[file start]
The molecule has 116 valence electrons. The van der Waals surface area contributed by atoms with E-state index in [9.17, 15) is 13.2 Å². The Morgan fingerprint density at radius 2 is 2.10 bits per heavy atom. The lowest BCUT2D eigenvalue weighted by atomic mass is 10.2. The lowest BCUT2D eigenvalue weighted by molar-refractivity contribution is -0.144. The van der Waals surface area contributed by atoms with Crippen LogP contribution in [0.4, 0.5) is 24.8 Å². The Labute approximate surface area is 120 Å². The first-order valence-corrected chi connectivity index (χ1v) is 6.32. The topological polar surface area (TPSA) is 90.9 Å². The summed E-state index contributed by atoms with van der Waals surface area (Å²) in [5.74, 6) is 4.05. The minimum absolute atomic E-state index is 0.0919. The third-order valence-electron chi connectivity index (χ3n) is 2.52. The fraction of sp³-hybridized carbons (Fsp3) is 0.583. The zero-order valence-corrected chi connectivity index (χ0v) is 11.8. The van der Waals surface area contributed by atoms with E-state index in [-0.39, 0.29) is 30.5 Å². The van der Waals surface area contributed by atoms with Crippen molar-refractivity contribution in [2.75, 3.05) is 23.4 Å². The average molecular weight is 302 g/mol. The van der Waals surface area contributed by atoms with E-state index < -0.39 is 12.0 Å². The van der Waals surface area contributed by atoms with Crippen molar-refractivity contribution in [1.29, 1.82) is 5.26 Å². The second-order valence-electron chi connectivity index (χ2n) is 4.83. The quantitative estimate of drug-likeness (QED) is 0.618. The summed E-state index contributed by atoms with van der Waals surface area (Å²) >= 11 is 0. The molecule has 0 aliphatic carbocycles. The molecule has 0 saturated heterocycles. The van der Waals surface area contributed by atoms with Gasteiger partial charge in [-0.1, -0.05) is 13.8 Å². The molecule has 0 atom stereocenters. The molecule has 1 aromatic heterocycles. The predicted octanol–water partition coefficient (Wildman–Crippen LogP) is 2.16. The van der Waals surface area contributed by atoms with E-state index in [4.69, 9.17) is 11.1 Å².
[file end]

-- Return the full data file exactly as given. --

The molecule has 116 valence electrons. The van der Waals surface area contributed by atoms with E-state index in [9.17, 15) is 13.2 Å². The Morgan fingerprint density at radius 2 is 2.10 bits per heavy atom. The lowest BCUT2D eigenvalue weighted by atomic mass is 10.2. The lowest BCUT2D eigenvalue weighted by molar-refractivity contribution is -0.144. The van der Waals surface area contributed by atoms with Crippen LogP contribution in [0.4, 0.5) is 24.8 Å². The Labute approximate surface area is 120 Å². The first-order valence-corrected chi connectivity index (χ1v) is 6.32. The topological polar surface area (TPSA) is 90.9 Å². The summed E-state index contributed by atoms with van der Waals surface area (Å²) in [5.74, 6) is 4.05. The minimum absolute atomic E-state index is 0.0919. The third-order valence-electron chi connectivity index (χ3n) is 2.52. The fraction of sp³-hybridized carbons (Fsp3) is 0.583. The zero-order valence-corrected chi connectivity index (χ0v) is 11.8. The van der Waals surface area contributed by atoms with E-state index in [-0.39, 0.29) is 30.5 Å². The van der Waals surface area contributed by atoms with Crippen molar-refractivity contribution in [2.75, 3.05) is 23.4 Å². The average molecular weight is 302 g/mol. The van der Waals surface area contributed by atoms with E-state index < -0.39 is 12.0 Å². The van der Waals surface area contributed by atoms with Crippen molar-refractivity contribution in [1.29, 1.82) is 5.26 Å². The second-order valence-electron chi connectivity index (χ2n) is 4.83. The quantitative estimate of drug-likeness (QED) is 0.618. The summed E-state index contributed by atoms with van der Waals surface area (Å²) >= 11 is 0. The molecule has 0 aliphatic carbocycles. The molecule has 0 saturated heterocycles. The van der Waals surface area contributed by atoms with Gasteiger partial charge in [-0.1, -0.05) is 13.8 Å². The molecule has 0 atom stereocenters. The molecule has 1 aromatic heterocycles. The predicted octanol–water partition coefficient (Wildman–Crippen LogP) is 2.16. The van der Waals surface area contributed by atoms with E-state index in [4.69, 9.17) is 11.1 Å².